On Why Bill Maher doesn’t get to say N**** just because he’s a comedian
Ron J Williams
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I am an old white man and when I was a teenager, I knew a founding member of the West Coast Black Panthers, Brother Lennie Eggleston, and several of Malcolm’s associates one of whom was Hakim Jamal who took over the Malcolm X Org of Afro American Unity the year after Malcolm was murdered. They routinely used the expression “house n****er to describe a black American who they viewed as collaborating with the enemy. I would contend that there is a context in which the word is not just acceptable but rather so useful and descriptive that any substitute has less impact. When in the course of academic conversation people refer to “the N word” they sound like they are talking to 1st graders and the same is true of those who say “F bomb” and other sanitized euphemisms. Nor is using the expression “house ni**er” the same as just throwing around the racial epithet “ni**er” as is done in casual conversation and rap tunes etc. It has a powerful historical meaning.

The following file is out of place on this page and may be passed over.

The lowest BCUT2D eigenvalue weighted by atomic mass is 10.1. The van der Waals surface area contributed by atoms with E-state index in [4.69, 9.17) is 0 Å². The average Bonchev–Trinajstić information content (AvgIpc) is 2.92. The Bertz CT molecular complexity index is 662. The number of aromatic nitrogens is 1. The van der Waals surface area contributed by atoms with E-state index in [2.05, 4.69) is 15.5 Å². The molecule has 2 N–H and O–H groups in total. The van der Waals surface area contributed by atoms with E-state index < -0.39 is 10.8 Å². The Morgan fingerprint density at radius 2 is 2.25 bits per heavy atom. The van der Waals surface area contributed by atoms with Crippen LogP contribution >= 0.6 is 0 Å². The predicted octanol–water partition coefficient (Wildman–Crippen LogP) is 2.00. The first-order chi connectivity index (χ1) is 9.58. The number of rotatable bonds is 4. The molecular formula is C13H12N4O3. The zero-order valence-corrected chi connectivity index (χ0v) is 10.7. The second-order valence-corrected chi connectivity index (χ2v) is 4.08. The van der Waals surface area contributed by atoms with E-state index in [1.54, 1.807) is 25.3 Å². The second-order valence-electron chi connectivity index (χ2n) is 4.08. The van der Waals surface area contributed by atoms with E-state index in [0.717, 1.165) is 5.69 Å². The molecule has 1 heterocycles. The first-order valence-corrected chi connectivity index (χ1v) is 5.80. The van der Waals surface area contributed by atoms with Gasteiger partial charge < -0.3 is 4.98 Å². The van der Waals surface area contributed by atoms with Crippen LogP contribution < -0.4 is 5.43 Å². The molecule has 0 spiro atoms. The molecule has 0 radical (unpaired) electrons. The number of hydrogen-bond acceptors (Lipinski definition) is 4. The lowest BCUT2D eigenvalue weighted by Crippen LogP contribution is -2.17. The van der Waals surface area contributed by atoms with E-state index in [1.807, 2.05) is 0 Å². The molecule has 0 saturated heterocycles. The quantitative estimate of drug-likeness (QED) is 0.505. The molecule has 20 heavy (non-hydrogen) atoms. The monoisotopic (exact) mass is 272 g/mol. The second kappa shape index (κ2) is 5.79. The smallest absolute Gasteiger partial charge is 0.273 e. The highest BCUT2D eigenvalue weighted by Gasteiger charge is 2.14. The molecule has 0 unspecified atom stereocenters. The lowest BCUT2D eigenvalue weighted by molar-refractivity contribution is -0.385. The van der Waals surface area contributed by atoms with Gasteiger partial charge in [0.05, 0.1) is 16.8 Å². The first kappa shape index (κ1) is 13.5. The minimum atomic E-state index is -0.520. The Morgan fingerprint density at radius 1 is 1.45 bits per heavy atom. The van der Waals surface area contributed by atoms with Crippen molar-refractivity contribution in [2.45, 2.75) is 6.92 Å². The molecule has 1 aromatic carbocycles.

I grew up in the civil rights era hearing this word used by blacks and militant whites alike as a powerful wake up call to bigots of various races. To confiscate this very valuable tool from people of all races in the context of academic conversation, even humorous political statement as in Maher’s case, is to say that this word has no historical context in which it cannot be substituted and overlooks the reality that many white Americans are more empathic to the condition of race in the United States than some black Americans who just don’t get it. In real American history there were slaves who worked in the house and got special treatment, often causing that slave to have a perverse allegiance to the master and that is precisely why this word is so powerful. You cannot erase history with political correctness. I understand that there are very few “contexts” in which this word should be used. I consider sanctioning Maher the equivalent of a tantrum although his usage was a bit gratuitous and not funny enough or relevant enough and thus fell short of what he was going for. There are too many better fights to pick. In a world with Jeff Sessions in it, we should not have time for Bill Maher’s faux pas.

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